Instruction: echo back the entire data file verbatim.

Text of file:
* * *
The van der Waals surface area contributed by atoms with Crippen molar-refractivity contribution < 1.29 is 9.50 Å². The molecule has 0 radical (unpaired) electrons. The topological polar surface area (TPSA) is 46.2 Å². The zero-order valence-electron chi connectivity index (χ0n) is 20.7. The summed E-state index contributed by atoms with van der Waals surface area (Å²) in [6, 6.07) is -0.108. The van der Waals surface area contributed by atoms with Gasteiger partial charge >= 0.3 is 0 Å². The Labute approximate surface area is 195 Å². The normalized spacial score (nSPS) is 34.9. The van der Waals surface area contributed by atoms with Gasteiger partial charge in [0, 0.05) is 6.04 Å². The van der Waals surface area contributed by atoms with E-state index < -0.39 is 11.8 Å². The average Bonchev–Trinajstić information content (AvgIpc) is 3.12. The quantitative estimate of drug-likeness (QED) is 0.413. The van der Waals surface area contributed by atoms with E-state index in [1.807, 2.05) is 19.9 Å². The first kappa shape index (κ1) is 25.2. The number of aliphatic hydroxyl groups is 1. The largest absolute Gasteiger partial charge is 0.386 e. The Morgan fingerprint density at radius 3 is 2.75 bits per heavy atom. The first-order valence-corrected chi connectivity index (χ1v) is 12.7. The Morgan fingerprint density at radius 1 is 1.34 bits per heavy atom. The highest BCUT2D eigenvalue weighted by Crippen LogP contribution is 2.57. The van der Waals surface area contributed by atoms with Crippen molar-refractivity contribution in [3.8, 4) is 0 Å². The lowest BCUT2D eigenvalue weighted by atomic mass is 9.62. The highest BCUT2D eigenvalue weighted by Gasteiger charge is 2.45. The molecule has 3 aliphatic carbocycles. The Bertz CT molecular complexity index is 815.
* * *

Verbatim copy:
The van der Waals surface area contributed by atoms with Crippen molar-refractivity contribution < 1.29 is 9.50 Å². The molecule has 0 radical (unpaired) electrons. The topological polar surface area (TPSA) is 46.2 Å². The zero-order valence-electron chi connectivity index (χ0n) is 20.7. The summed E-state index contributed by atoms with van der Waals surface area (Å²) in [6, 6.07) is -0.108. The van der Waals surface area contributed by atoms with Gasteiger partial charge >= 0.3 is 0 Å². The Labute approximate surface area is 195 Å². The normalized spacial score (nSPS) is 34.9. The van der Waals surface area contributed by atoms with Gasteiger partial charge in [0, 0.05) is 6.04 Å². The van der Waals surface area contributed by atoms with E-state index < -0.39 is 11.8 Å². The average Bonchev–Trinajstić information content (AvgIpc) is 3.12. The quantitative estimate of drug-likeness (QED) is 0.413. The van der Waals surface area contributed by atoms with E-state index in [1.807, 2.05) is 19.9 Å². The first kappa shape index (κ1) is 25.2. The number of aliphatic hydroxyl groups is 1. The largest absolute Gasteiger partial charge is 0.386 e. The Morgan fingerprint density at radius 3 is 2.75 bits per heavy atom. The first-order valence-corrected chi connectivity index (χ1v) is 12.7. The Morgan fingerprint density at radius 1 is 1.34 bits per heavy atom. The highest BCUT2D eigenvalue weighted by Crippen LogP contribution is 2.57. The van der Waals surface area contributed by atoms with Crippen molar-refractivity contribution in [3.8, 4) is 0 Å². The lowest BCUT2D eigenvalue weighted by atomic mass is 9.62. The highest BCUT2D eigenvalue weighted by Gasteiger charge is 2.45. The molecule has 3 aliphatic carbocycles. The Bertz CT molecular complexity index is 815.